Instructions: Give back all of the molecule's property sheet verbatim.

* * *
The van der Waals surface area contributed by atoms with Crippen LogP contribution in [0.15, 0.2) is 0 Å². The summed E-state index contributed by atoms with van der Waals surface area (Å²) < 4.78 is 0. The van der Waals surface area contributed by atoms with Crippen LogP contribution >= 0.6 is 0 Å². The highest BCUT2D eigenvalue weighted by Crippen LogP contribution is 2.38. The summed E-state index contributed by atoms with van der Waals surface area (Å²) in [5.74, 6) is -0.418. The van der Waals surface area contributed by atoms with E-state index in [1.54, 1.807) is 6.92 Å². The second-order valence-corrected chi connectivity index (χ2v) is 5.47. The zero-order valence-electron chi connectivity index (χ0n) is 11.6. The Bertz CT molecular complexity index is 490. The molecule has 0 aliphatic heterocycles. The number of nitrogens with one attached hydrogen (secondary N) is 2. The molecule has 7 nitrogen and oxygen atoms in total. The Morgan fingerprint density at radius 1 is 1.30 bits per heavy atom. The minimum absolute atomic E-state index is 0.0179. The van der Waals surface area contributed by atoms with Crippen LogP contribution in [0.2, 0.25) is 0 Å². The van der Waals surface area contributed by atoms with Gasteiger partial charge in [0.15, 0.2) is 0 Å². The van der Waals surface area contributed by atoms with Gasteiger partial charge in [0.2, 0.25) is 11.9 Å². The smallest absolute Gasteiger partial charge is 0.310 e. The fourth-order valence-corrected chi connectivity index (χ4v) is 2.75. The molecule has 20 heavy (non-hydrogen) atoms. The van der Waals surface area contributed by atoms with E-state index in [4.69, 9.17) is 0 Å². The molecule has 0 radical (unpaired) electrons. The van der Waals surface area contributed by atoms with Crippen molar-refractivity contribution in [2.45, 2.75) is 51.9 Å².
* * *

The van der Waals surface area contributed by atoms with Crippen LogP contribution in [0.15, 0.2) is 0 Å². The summed E-state index contributed by atoms with van der Waals surface area (Å²) < 4.78 is 0. The van der Waals surface area contributed by atoms with Crippen LogP contribution >= 0.6 is 0 Å². The highest BCUT2D eigenvalue weighted by Crippen LogP contribution is 2.38. The summed E-state index contributed by atoms with van der Waals surface area (Å²) in [5.74, 6) is -0.418. The van der Waals surface area contributed by atoms with E-state index in [1.54, 1.807) is 6.92 Å². The second-order valence-corrected chi connectivity index (χ2v) is 5.47. The zero-order valence-electron chi connectivity index (χ0n) is 11.6. The Bertz CT molecular complexity index is 490. The molecule has 0 aliphatic heterocycles. The number of nitrogens with one attached hydrogen (secondary N) is 2. The molecule has 7 nitrogen and oxygen atoms in total. The Morgan fingerprint density at radius 1 is 1.30 bits per heavy atom. The minimum absolute atomic E-state index is 0.0179. The van der Waals surface area contributed by atoms with Crippen LogP contribution in [0.2, 0.25) is 0 Å². The van der Waals surface area contributed by atoms with Gasteiger partial charge in [0.15, 0.2) is 0 Å². The van der Waals surface area contributed by atoms with Gasteiger partial charge in [0.2, 0.25) is 11.9 Å². The smallest absolute Gasteiger partial charge is 0.310 e. The fourth-order valence-corrected chi connectivity index (χ4v) is 2.75. The molecule has 20 heavy (non-hydrogen) atoms. The van der Waals surface area contributed by atoms with E-state index in [4.69, 9.17) is 0 Å². The molecule has 0 radical (unpaired) electrons. The van der Waals surface area contributed by atoms with Crippen molar-refractivity contribution in [2.45, 2.75) is 51.9 Å².